... a hope-filled and joyful story about two unlikely women on the journey of a lifetime ... hopeful and heartwarming, but it is an equally atmospheric and vibrant read that touches on not only the results of war, but also the joy of travel and the excitement of discovery. Joyce effortlessly weaves feelings of hopelessness, danger and misadventure with themes of resilience and endurance, resulting in a completely captivating and absorbing novel. Though the premise feels familiar in some ways, I loved that the book was about two women striking out on their own, and not about chasing men or pursuing typically women-filled roles. Miss Benson’s role as a spinster makes her unique enough, but her passion for finding the Golden Beetle fills even airheaded Enid with warmth and envy, and adds an interesting element of science and history to the story ... Margery and Enid are absolutely unforgettable, and the way that Joyce pushes each of them into growth and change is equal parts touching and laugh-out-loud funny. I cannot begin to count the number of times I found myself giggling at either the situation ... Although Miss Benson is our protagonist, Enid is such a perfect foil that she practically leaps off the page in every scene, and the ways in which she encourages Miss Benson to do the same are masterful. Joyce pays careful attention to detail and pacing so that their development feels natural and organic ... If you’ve been longing for a book about fully realized women helping one another grow through kindness and acceptance, this 'happy' book with a lot of depth is exactly what you need ... this delightful mix of sweet and witty --- with just a hint of mystery --- will sweep readers off their feet.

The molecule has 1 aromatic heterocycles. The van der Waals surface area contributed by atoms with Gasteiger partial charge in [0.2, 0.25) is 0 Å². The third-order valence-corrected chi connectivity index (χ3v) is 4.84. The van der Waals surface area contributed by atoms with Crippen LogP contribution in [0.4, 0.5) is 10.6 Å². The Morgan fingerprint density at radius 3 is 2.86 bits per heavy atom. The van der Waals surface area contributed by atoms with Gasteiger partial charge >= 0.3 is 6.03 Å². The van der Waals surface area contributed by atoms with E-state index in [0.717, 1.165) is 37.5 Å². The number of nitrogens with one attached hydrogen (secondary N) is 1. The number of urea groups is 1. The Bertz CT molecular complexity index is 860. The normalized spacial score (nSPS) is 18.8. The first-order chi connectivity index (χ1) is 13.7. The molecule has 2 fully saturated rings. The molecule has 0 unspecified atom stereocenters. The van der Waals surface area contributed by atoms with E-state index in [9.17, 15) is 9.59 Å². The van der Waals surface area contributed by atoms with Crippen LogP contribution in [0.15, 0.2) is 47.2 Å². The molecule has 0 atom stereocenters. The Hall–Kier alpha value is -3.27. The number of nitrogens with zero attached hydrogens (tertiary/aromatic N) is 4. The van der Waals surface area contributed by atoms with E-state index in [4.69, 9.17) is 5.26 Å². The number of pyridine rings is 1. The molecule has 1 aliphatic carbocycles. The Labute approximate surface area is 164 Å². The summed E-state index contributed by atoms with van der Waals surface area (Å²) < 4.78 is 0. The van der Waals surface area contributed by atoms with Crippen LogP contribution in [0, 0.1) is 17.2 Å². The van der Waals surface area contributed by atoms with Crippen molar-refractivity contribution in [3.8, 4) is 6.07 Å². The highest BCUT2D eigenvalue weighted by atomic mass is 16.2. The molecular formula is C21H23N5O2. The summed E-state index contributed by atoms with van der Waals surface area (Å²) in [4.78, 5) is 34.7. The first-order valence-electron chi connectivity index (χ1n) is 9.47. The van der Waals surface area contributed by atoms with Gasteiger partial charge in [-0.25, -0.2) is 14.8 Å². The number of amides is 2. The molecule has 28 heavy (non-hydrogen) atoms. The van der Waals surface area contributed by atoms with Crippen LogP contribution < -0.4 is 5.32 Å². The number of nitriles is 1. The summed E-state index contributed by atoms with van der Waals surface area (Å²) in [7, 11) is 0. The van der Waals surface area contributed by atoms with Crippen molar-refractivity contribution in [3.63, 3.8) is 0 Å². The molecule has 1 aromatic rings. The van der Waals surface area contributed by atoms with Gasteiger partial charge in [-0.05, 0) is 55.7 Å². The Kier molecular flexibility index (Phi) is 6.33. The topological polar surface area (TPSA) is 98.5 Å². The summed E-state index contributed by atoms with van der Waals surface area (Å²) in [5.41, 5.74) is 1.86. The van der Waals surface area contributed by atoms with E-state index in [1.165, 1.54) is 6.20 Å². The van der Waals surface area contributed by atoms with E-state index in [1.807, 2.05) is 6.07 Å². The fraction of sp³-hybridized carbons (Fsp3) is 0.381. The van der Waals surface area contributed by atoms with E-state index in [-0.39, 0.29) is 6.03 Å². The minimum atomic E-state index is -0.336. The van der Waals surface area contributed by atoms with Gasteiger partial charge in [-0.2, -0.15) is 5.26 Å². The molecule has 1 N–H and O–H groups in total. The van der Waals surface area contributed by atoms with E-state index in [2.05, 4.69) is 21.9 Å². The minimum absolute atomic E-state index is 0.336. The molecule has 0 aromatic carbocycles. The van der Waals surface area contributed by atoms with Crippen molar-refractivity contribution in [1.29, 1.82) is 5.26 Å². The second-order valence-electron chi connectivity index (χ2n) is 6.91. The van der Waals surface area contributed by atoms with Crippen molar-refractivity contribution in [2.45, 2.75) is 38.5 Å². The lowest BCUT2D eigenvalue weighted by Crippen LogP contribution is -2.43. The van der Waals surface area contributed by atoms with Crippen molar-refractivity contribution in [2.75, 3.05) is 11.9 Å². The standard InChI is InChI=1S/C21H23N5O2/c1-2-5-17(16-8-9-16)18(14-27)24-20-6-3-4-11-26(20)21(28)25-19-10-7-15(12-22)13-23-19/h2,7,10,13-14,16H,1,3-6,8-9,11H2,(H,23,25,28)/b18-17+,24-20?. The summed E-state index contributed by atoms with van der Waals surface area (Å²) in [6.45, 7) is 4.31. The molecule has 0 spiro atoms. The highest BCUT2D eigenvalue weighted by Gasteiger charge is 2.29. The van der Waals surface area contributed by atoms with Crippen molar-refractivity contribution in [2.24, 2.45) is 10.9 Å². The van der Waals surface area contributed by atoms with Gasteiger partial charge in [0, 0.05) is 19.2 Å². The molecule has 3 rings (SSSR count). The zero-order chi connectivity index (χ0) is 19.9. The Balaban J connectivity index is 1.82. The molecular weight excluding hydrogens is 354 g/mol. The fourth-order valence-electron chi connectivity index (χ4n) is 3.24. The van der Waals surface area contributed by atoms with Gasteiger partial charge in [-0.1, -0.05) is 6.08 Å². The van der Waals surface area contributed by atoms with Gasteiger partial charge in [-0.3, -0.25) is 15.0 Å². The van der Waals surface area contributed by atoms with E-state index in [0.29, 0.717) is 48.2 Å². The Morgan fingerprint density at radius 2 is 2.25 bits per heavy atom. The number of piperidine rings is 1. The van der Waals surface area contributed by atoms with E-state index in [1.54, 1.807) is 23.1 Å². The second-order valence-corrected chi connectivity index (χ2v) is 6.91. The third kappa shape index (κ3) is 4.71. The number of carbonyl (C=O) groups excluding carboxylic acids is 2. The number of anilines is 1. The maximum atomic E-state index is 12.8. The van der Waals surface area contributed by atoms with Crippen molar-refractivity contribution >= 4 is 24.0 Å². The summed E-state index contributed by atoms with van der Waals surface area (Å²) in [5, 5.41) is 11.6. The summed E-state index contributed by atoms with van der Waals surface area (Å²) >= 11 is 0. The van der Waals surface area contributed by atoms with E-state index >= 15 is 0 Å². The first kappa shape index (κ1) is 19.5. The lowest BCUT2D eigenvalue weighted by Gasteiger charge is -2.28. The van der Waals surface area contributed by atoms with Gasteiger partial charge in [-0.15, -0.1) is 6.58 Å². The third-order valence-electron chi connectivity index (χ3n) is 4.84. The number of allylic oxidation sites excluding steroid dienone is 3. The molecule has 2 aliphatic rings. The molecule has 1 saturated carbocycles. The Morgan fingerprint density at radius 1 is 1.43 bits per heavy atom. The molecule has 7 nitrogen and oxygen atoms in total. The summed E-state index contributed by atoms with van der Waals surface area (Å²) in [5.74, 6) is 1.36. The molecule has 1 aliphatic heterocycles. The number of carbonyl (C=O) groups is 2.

Joyce has a clear-eyed, unsparing view of regret, failure and loss, and the cost that life exacts from so many, even while she counters it with a belief in the resilience of the human spirit and the possibility of second chances ... There are echoes of classic travel adventures such as Around the World in Eighty Days, as genteel British explorers attempt to maintain their customs and decorum in the most un-British environments, and plenty of madcap capers to hinder our heroine, who regrets her impulsiveness almost as soon as she has set foot on board the ship to Australia. But there is a darker side too ... Joyce is at her most insightful in the novel’s moments of quiet reflection ... There’s a danger that novels affirming the value of kindness and connection can tip into cliche; Joyce knows her material well enough to avoid this for the most part, and her deadpan humour undercuts any sentimentality. Her endings may not always be neatly happy, but they are fiercely hopeful.
... sparkling ... pops with grit, resilience, and the power of friendship ... Joyce’s graceful touch and cutting humor undercut the potential for mawkishness and give the characters a rich complexity and depth. With a plucky protagonist and plenty of action, this is a winner.
Margery, Enid, Mr. Mundic, and the golden beetle are set on a collision course teeming with screwball comedic scenes deftly choreographed by Joyce ... A hilarious jaunt into the wilderness of women’s friendship and the triumph of outrageous dreams.